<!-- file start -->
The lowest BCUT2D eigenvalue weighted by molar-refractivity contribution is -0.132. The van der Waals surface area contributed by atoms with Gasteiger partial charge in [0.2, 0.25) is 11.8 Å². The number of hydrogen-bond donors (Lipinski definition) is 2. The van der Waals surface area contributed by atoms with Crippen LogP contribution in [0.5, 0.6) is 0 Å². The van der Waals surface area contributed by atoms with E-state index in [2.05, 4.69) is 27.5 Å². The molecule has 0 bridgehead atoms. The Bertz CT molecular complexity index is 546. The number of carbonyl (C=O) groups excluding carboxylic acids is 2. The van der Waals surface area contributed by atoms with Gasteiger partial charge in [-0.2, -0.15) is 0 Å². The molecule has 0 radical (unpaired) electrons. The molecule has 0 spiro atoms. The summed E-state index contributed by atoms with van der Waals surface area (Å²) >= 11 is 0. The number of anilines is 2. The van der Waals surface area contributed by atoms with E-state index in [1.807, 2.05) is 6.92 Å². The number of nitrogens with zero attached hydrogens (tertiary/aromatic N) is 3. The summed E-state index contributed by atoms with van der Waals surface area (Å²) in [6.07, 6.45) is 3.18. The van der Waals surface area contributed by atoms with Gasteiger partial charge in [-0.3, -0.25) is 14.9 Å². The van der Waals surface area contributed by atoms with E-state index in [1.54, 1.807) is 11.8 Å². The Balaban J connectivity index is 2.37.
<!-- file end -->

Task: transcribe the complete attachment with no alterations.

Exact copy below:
The lowest BCUT2D eigenvalue weighted by molar-refractivity contribution is -0.132. The van der Waals surface area contributed by atoms with Gasteiger partial charge in [0.2, 0.25) is 11.8 Å². The number of hydrogen-bond donors (Lipinski definition) is 2. The van der Waals surface area contributed by atoms with Crippen LogP contribution in [0.5, 0.6) is 0 Å². The van der Waals surface area contributed by atoms with E-state index in [2.05, 4.69) is 27.5 Å². The molecule has 0 bridgehead atoms. The Bertz CT molecular complexity index is 546. The number of carbonyl (C=O) groups excluding carboxylic acids is 2. The van der Waals surface area contributed by atoms with Gasteiger partial charge in [-0.2, -0.15) is 0 Å². The molecule has 0 radical (unpaired) electrons. The molecule has 0 spiro atoms. The summed E-state index contributed by atoms with van der Waals surface area (Å²) >= 11 is 0. The number of anilines is 2. The van der Waals surface area contributed by atoms with E-state index in [1.807, 2.05) is 6.92 Å². The number of nitrogens with zero attached hydrogens (tertiary/aromatic N) is 3. The summed E-state index contributed by atoms with van der Waals surface area (Å²) in [6.07, 6.45) is 3.18. The van der Waals surface area contributed by atoms with Gasteiger partial charge in [-0.3, -0.25) is 14.9 Å². The van der Waals surface area contributed by atoms with E-state index in [1.54, 1.807) is 11.8 Å². The Balaban J connectivity index is 2.37.